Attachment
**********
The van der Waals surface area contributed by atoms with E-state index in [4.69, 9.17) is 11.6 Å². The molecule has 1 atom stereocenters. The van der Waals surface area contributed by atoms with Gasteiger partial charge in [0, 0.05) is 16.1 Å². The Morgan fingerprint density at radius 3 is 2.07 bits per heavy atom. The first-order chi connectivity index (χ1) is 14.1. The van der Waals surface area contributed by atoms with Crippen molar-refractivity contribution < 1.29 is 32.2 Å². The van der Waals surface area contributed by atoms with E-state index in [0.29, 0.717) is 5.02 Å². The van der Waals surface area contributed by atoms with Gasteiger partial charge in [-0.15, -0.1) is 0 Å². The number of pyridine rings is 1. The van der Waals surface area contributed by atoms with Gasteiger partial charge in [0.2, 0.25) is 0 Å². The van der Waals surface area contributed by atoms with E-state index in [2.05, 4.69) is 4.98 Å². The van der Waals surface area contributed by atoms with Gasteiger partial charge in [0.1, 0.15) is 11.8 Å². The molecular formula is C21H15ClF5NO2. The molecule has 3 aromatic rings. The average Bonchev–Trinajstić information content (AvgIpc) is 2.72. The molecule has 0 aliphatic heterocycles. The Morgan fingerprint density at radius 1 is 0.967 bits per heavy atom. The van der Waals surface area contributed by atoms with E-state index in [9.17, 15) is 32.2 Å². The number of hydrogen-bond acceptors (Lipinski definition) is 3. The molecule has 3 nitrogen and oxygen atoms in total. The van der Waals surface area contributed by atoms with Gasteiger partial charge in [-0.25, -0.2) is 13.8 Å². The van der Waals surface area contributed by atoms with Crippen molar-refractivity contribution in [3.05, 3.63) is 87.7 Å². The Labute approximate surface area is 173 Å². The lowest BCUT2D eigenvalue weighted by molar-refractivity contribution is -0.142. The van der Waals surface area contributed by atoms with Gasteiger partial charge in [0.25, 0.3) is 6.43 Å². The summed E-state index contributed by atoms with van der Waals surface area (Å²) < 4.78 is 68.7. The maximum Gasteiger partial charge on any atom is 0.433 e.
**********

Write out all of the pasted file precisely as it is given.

The van der Waals surface area contributed by atoms with E-state index in [4.69, 9.17) is 11.6 Å². The molecule has 1 atom stereocenters. The van der Waals surface area contributed by atoms with Gasteiger partial charge in [0, 0.05) is 16.1 Å². The Morgan fingerprint density at radius 3 is 2.07 bits per heavy atom. The first-order chi connectivity index (χ1) is 14.1. The van der Waals surface area contributed by atoms with Crippen molar-refractivity contribution < 1.29 is 32.2 Å². The van der Waals surface area contributed by atoms with E-state index in [0.29, 0.717) is 5.02 Å². The van der Waals surface area contributed by atoms with Gasteiger partial charge in [-0.15, -0.1) is 0 Å². The number of pyridine rings is 1. The van der Waals surface area contributed by atoms with Gasteiger partial charge in [0.2, 0.25) is 0 Å². The van der Waals surface area contributed by atoms with E-state index in [2.05, 4.69) is 4.98 Å². The van der Waals surface area contributed by atoms with Gasteiger partial charge in [0.1, 0.15) is 11.8 Å². The molecular formula is C21H15ClF5NO2. The molecule has 3 aromatic rings. The average Bonchev–Trinajstić information content (AvgIpc) is 2.72. The molecule has 0 aliphatic heterocycles. The Morgan fingerprint density at radius 1 is 0.967 bits per heavy atom. The van der Waals surface area contributed by atoms with E-state index in [9.17, 15) is 32.2 Å². The number of hydrogen-bond acceptors (Lipinski definition) is 3. The molecule has 3 nitrogen and oxygen atoms in total. The van der Waals surface area contributed by atoms with Gasteiger partial charge in [-0.25, -0.2) is 13.8 Å². The van der Waals surface area contributed by atoms with Crippen molar-refractivity contribution in [3.05, 3.63) is 87.7 Å². The Labute approximate surface area is 173 Å². The lowest BCUT2D eigenvalue weighted by molar-refractivity contribution is -0.142. The van der Waals surface area contributed by atoms with Gasteiger partial charge in [0.25, 0.3) is 6.43 Å². The summed E-state index contributed by atoms with van der Waals surface area (Å²) < 4.78 is 68.7. The maximum Gasteiger partial charge on any atom is 0.433 e.